Sixteen patients, nine men and seven women (sex ratio men/women = 1.3) fulfilled the selection criteria. The median ages of the population at primary tumor and at progression were 33.3 years (range: 26.0–51.9) and 38.0 years (range: 29.5–56.1), respectively. The median interval between the primary tumor and its progression was 43.9 months (range: 7.9–111.8) (Table 2).
Table 2

Characteristics of patients and tumors

Patient

Prim and/prog code

Sex

Age at prim (years)

Interval between prim and prog (months)

Neuropathological diagnosis prim/prog

1

0833/0834

M

27.3

57.8

OII/OAIII

2

0031/0032

F

26.6

44.0

OII/GBM

3

0461/0473

M

34.2

7.9

OII/OIII

4

0596/1795

F

26.0

41.5

OII/OAIII

5

0665/0666

F

31.7

20.1

OAII/OAIII

6

0526/0527

M

38.6

47.6

AII/AIII

7

0758/1536

M

28.9

111.8

OII/OIII

8

0630/0631

M

37.3

56.2

AII/AIII

9

0498/1797

F

44.8

43.6

OII/OIII

10

0075/0118

F

41.1

11.5

OII/OIII

11

0364/1786

M

51.9

50.7

OII/OIII

12

1234/1763

F

32.4

24.5

AII/OAIII

13

1723/1800

M

37.1

56.6

AII/AIII

14

0971/1817

M

46.8

36.0

AII/GBM

15

0950/1103

F

30.6

85.1

AII/GBM

16

0436/0969

M

28.9

12.5

OAII/OAIII

Prim, primary tumor; prog, progression-derived tumor; F, woman; M, man; AII, low-grade astrocytoma; AIII, WHO grade III astrocytoma; GBM, glioblastoma; OII, low-grade oligodendroglioma; OIII, high-grade oligodendroglioma; OAII, low-grade oligoastrocytoma; OAIII, high-grade oligoastrocytoma

Pathological diagnosis

Among the 16 primary LGGs included in this series, six were diagnosed as WHO grade II astrocytomas, eight as WHO grade II oligodendrogliomas, and two as WHO grade II oligoastrocytomas. Of the 16 progressing tumors, three were diagnosed as WHO grade III astrocytomas, five as WHO grade III oligodendrogliomas, five as WHO grade III oligoastrocytomas, and three as GBMs.

Transitions from grade II to grade III and from grade II to grade IV were observed in thirteen and three cases, respectively. Although the initial cytological phenotype was conserved in the progressing tumor in the majority of paired tumors (primary and progressing tumor), a cytological change was observed in four cases (Table 2).

Genomic profiles of primary LGGs and progression-derived tumors, and the genomic pattern of progression

The most frequent chromosome arm imbalances in primary tumors were gain of chromosome 7q (21%) and loss of chromosomes 1p (26%), 13q (21%), and 19q (37%). In high-grade tumors, the most frequent chromosome arm disequilibrium was gain of chromosomes 7q (21%), 11q (26%), and 21 (21%) and loss of chromosomes 1p (32%), 6q (21%), 9p (47%), 14 (26%), and 19q (42%) (Fig. 2). Chromosome 9p loss was statistically associated with tumor progression in comparison with primary tumors (8 vs. 1, P = 0.02, Fisher exact test). Microsatellite analysis validated the results of aCGH in all cases. Thus, 9p and 22q losses detected using aCGH were confirmed using microsatellite analysis.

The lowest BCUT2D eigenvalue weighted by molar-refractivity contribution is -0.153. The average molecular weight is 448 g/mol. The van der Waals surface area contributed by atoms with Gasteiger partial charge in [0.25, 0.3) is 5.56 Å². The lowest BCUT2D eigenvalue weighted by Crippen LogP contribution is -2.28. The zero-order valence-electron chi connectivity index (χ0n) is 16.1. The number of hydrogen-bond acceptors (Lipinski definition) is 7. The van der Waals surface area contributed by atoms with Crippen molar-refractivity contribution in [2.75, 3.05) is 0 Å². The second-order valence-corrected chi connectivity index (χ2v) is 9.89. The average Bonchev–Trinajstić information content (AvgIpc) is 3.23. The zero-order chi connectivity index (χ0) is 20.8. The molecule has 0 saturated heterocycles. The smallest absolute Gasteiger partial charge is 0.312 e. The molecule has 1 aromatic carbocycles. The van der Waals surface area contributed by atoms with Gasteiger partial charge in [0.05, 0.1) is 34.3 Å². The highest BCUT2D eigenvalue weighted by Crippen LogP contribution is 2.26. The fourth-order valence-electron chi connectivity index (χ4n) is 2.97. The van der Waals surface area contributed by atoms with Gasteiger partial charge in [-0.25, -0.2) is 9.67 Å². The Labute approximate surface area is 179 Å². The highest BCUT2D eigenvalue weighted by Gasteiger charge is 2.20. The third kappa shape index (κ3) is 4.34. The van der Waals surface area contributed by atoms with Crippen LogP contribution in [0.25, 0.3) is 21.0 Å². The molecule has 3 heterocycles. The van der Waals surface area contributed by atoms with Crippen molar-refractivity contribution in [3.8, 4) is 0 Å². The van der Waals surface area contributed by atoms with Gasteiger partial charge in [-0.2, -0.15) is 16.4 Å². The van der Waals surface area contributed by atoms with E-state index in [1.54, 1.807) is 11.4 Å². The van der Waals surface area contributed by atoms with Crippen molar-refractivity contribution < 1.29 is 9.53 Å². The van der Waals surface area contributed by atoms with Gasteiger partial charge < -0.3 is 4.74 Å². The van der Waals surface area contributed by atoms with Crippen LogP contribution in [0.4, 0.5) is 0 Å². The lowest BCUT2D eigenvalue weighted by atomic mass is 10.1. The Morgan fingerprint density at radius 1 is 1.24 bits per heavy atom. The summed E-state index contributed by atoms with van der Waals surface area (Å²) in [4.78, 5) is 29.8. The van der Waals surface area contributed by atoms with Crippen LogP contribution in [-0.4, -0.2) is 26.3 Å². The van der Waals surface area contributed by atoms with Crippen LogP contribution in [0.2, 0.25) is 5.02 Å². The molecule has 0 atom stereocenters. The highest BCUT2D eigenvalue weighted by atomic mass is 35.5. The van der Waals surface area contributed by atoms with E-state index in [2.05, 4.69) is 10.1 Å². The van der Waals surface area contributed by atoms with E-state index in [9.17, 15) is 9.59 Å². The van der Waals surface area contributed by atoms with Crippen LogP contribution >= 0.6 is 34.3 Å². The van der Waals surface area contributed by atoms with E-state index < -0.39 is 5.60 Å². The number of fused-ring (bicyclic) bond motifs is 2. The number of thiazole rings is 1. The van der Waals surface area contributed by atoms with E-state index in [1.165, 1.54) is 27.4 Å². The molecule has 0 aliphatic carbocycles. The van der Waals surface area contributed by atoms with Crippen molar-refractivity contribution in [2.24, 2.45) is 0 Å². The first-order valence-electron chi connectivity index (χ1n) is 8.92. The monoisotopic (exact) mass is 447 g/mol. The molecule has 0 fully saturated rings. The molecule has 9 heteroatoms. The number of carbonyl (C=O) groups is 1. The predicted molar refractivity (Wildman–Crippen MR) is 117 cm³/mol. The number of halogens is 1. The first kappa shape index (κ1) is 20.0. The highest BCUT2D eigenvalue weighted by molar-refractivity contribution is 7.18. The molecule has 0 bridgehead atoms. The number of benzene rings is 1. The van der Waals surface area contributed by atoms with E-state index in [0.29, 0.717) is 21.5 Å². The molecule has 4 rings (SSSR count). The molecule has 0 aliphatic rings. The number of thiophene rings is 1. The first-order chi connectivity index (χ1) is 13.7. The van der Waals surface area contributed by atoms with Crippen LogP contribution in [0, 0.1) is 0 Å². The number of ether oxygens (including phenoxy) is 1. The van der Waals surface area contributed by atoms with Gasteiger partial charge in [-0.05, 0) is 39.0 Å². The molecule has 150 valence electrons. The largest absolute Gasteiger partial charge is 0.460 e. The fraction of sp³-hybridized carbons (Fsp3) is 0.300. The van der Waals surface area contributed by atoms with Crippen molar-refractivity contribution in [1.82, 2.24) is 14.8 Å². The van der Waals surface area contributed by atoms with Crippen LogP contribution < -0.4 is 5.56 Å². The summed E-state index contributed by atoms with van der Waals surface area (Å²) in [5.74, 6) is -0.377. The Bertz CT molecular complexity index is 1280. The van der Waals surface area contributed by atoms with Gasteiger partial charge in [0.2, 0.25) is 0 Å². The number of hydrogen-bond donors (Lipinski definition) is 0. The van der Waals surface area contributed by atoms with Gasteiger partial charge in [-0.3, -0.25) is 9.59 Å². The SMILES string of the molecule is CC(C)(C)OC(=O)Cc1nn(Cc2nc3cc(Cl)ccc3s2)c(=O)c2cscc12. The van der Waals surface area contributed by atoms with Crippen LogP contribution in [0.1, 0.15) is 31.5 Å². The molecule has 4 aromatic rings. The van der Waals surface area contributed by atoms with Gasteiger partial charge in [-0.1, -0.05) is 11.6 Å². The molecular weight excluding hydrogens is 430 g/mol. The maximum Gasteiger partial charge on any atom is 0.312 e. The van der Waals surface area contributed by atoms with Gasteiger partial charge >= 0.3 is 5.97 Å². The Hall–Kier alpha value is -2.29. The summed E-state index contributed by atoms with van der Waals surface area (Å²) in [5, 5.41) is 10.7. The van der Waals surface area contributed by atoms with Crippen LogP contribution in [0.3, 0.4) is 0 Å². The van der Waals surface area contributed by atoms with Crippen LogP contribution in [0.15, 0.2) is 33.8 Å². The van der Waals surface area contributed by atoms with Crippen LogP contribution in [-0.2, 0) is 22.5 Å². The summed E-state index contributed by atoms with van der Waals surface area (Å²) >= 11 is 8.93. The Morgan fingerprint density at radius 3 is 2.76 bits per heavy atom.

https://static-content.springer.com/image/art%3A10.1007%2Fs11060-008-9644-z/MediaObjects/11060_2008_9644_Fig2_HTML.gif
Fig. 2

Genomic imbalances in primary and progressing tumors. Chromosome arm imbalances observed in the primary tumor and at recurrence. The x-axis indicates the genome and chromosomal arm, and the y-axis indicates the frequency of alterations, with chromosome arm loss on the bottom (grey histograms) and chromosome arm gain on top (black histograms)

Progressing tumors exhibited greater genomic copy number abnormalities than primary tumors. As such, the mean number of chromosomal arm imbalances was 3.8 in primary tumors and 6.6 in progressing tumors. Similarly, the percentages of BAC imbalances in the primary tumors and progression-derived tumors were 17 and 21%, respectively (P < 0.0001).

The most frequently lost (in more than 1/3 of cases) and gained BACs (containing known genes) during the course of progression of LGGs into higher-grade malignancies are reported in Tables 3 and 4, respectively. The most frequently lost BACs during LGG progression were mainly located on chromosome 9p (23/29, 79%).
Table 3

The most frequently lost BAC during the course of progression of low-grade glioma

Bankname

Chr

Candidate genes

Frequency (%)

Astrocytoma (n = 6)

Oligodendroglioma (n = 8)

RP11-39K24

9p24.1

JAK2, INSL6

71

2

3

RP11-453I1

9p24.3

DOCK8, ANKRD15

62

3

4

RP11-149I2

9p21.3

MTAP, CDKN2A, CDKN2B

62

3

4

RP11-308O9

9p22.3

ZDHHC21, CER1, FREM1

60

1

4

RP11-79B9

9p23-p22.3

NFIB

58

2

4

CTD-2085K22

9p21.3

ELAVL2

57

3

3

CTB-53J11

9p24.3

DOCK8, ANKRD15

53

3

4

CITB-50N02

9p24.3

DOCK8, ANKRD15

53

3

4

RP11-236B14

9p22.3

FREM1

53

1

3

RP11-15P13

9p21.3

MLLT3

53

3

3

RP11-11J1

9p21.3

DMRTA1

53

3

3

RP1-43N6

9p24.3

DOCK8

50

3

2

RP11-485F13

9p24.2

RFX3

50

2

4

RP11-264I13

9p24.3

SMARCA2

47

3

4

RP11-290M6

9p24.1

PTPRD

47

2

4

RP11-265G8

9p22.2

SH3GL2

47

3

4

RP11-70L8

9p21.3

MTAP

47

3

5

CTD-2170E19

9p21.2

TEK, C9orf11

47

3

3

CTD-2006H9

9p21.2

TEK, C9orf11, MOBKL2B

47

3

4

RP11-491J7

9p21.2

MOBKL2B, IFNK, C9orf72

47

3

3

RP11-134P18

9p22.1

ADAMTSL1, C9orf94

44

3

5

RP11-12M6

9p23

PTPRD

42

2

4

RP11-439C15

8p23.3

ARHGEF10, KBTBD11

40

1

4

RP11-333M12

9p23

PTPRD

40

3

5

RP5-935K16

2q14.3

SFT2D3, WDR33

38

3

3

RP11-364B17

2p25.3

TPO, PXDN

36

3

1

RP11-627P8

3q26.2

EVI1, MDS1

36

2

2

RP11-533K12

4q34.1

GALNT17

36

1

3

RP11-624G19

12q12

TMEM17

36

3

4

Table 4

The most frequently gained BAC during the course of progression of low-grade gliomas

Bankname

Chr

Candidate genes

Frequency (%)

Astrocytoma (n = 6)

Oligodendroglioma (n = 8)

RP11-141H10

17q12

TCF2

44

1

4

RP11-212E8

17q12

TCF2

43

1

4

CTC-305D20

17q21.32

LOC474170, ARL17, NSF

43

2

4